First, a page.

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Doubt about convergence test on differential equations

  1. Jun 9, 2015 #1
    I will try to explain this with an analogy.

    Let's have this equation:

    x^2 =9

    And let's assume I don't know algebraic methods to solve it, so I create a list using excel with different values. And I see that if I put x=4 it doesn't work, if I put x=5 it is even worse and so on. But If I put 3.9 I see it gets closer to 9, if I put 3.8, 3.7 it gets closer and closer so finally I found x=3 just by trial and error.

    My question is, let's have a differential equation:

    dy/dx + (dy/dx)^2 = 0

    ANd let's say I want to use the previous method to find a dy/dx in a very specific point, let's say the point (0,1). The question is, Can I be sure it will converge?

    With an algebraic equation even if I don't know a method to get the general solution using radicals I am able to get solutions just by substituting values and watching if they work or not. Can I do the same with differential equations?

    Just by using different straight lines with different slopes and testing if they work on a very specific point, Can I be sure the values will converge to a solution?

    Maybe not and I create an immense list of values with excel and I don't see the data geting closer to any slope, i don't know.
  2. jcsd
  3. Jun 9, 2015 #2


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    In principle, yes. In practice, it takes some clever methods. And there may be easier approaches.

    The problem is, your example of x^2 = 9 has a single definite answer. (Well... I suppose -3 works also.) And there is an easy to understand single measure of how good a candidate is.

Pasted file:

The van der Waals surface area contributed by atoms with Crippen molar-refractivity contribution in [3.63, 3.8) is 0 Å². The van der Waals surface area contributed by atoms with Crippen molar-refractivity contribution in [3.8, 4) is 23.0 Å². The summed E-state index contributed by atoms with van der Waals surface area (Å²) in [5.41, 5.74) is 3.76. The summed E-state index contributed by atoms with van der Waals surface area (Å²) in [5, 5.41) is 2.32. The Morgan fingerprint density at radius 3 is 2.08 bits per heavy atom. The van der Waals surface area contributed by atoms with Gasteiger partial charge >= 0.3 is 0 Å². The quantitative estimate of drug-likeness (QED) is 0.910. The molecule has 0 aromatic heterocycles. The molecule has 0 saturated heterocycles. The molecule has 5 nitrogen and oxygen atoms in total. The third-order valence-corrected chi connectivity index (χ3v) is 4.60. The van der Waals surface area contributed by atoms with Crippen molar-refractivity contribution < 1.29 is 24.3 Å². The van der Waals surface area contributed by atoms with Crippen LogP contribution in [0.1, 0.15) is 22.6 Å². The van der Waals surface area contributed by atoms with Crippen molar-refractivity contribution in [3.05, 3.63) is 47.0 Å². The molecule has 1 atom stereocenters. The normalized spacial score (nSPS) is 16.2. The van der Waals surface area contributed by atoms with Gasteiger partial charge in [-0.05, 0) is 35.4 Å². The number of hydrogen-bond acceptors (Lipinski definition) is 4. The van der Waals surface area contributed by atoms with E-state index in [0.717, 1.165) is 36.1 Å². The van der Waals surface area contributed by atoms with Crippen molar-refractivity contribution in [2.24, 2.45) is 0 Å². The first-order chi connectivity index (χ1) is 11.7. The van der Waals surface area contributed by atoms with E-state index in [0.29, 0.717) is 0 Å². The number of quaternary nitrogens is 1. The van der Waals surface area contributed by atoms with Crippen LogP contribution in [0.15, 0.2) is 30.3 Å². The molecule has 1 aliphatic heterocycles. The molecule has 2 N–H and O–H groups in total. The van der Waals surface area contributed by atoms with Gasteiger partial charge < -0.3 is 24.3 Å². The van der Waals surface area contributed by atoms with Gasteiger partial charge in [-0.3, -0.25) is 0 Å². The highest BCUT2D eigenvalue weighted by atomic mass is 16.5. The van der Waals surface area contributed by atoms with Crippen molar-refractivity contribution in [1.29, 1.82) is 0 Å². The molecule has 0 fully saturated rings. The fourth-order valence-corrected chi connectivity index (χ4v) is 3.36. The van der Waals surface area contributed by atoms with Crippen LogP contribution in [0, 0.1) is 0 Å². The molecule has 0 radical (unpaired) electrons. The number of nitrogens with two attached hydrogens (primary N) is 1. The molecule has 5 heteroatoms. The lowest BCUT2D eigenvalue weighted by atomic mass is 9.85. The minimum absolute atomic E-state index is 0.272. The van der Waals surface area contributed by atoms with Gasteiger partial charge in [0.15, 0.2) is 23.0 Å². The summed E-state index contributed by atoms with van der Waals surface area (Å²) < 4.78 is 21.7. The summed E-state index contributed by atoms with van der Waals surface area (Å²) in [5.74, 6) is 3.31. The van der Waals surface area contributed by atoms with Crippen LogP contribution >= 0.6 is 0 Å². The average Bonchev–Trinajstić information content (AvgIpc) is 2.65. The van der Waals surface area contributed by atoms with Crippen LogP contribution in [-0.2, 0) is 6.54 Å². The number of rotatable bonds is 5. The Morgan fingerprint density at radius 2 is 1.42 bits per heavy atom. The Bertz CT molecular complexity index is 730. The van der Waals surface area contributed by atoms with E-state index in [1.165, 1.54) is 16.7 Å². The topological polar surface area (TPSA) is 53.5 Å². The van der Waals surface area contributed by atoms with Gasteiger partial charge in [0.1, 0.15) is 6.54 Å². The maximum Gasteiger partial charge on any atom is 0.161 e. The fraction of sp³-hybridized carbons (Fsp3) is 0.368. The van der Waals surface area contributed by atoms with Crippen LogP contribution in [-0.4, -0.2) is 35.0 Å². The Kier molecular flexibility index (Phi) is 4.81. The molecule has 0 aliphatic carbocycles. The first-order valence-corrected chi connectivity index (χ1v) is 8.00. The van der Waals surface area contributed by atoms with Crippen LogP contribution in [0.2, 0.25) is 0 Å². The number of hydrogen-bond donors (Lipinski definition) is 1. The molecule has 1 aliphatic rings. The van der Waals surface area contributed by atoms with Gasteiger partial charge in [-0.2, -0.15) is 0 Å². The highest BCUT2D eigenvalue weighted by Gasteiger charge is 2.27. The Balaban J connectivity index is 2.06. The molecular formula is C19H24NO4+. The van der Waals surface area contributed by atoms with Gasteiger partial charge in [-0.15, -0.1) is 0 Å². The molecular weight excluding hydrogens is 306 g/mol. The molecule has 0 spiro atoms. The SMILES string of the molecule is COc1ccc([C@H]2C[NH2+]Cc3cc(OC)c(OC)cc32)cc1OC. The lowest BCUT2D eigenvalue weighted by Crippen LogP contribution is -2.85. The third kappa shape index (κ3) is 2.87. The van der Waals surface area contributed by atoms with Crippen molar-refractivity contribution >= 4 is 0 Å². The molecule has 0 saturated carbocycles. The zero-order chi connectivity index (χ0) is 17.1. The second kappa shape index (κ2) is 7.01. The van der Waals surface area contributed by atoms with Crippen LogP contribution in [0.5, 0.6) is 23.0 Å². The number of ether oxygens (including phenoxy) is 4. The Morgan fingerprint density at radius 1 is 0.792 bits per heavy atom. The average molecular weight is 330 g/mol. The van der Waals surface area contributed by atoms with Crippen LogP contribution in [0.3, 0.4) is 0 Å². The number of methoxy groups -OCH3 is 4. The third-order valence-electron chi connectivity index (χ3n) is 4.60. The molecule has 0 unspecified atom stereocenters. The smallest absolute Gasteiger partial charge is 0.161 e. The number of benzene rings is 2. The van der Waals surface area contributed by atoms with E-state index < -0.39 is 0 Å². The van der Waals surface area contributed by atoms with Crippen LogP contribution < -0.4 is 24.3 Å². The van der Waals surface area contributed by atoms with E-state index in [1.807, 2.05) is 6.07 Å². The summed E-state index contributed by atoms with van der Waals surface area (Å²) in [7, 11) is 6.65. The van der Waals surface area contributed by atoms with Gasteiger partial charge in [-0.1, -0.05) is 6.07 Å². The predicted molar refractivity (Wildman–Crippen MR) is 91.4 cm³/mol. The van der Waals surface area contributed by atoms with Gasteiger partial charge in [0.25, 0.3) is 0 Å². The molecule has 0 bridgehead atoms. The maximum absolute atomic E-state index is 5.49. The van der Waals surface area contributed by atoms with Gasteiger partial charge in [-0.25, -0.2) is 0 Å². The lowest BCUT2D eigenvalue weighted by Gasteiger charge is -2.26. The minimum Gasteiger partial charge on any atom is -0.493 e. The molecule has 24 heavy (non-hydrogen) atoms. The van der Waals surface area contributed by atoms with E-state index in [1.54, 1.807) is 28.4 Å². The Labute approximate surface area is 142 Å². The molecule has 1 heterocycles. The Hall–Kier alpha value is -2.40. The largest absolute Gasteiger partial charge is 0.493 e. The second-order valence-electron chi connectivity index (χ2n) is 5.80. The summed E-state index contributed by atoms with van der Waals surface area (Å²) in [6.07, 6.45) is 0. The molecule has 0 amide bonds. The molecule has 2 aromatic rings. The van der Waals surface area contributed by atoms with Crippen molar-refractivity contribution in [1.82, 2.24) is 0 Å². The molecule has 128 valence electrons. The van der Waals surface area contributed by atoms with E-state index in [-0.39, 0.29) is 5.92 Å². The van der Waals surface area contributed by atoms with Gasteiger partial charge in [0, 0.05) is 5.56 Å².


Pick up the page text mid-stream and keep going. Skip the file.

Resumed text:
For the differential equation you then pose, the answer is not a single value but a function. Actually, a family of functions, the specific one of which is selected by specifying some boundary conditions. You are really trying to find a curve that satisfies this equation. A single point is not enough. For example, a single point can't define the slope, and your equation involves the slope.

    So in general it is difficult to define a simple function that will show you how far you are away from the true answer. But you can certainly define a function that shows how far away from 0 your value of dy/dx + (dy/dx)^2 is, and then do some clever iterations to make it closer to 0. It will require some cleverness to be sure you are doing it at all possible points on your curve at the same time. But there are a variety of approaches. Here are some of the most basic ones.


    I think you may have chosen an equation that is a little too simple for your purposes. Essentially what you have written is that the square of the slope is the negative of the slope. There are basically only two choices. The slope is zero or the slope is -1. If the slope is zero you have a horizontal line. Any horizontal line will do. If the slope is -1 you have a line with a -45 degree angle. Any such line will do. So you pick the particular case with boundary conditions. For example, if you required the curve to go through the points (1,0) and (2,0) it has to be one particular horizontal line. Or if you required it to go through (-1,1) and (1,-1) then it is the line at -45 degrees through the origin.

    Hmmm... Now that I think of it, if you do not require the curve to have a smooth derivative you can get very interesting results by allowing the slope to flip between 0 and -1. That would be an interesting curve. One might reject such a curve if the slope had some physical interpretation.
  4. Jun 9, 2015 #3
    Thanks for your answer.

    Very interesting your comment about not making sense a slope if you only care about one point, I forgot that basic derivative concept, sorry.

    About the examples, they were just randomly choosen.

    The important thing is, this is a problem a lot more complicated than evaluating an algebraic equation, even the basic substitution method could fail and I am not even able to evaluate this in a single point because the derivative is meaningless if you don't take into account an interval.
    I have a doubt about your link, Do those methods work only for ordinary equations? What about generic differential equations of n order?

    Just to clarify it, when I first wrote the thread I was thinking of finding the straight line which slope made the equation right at a specific point.
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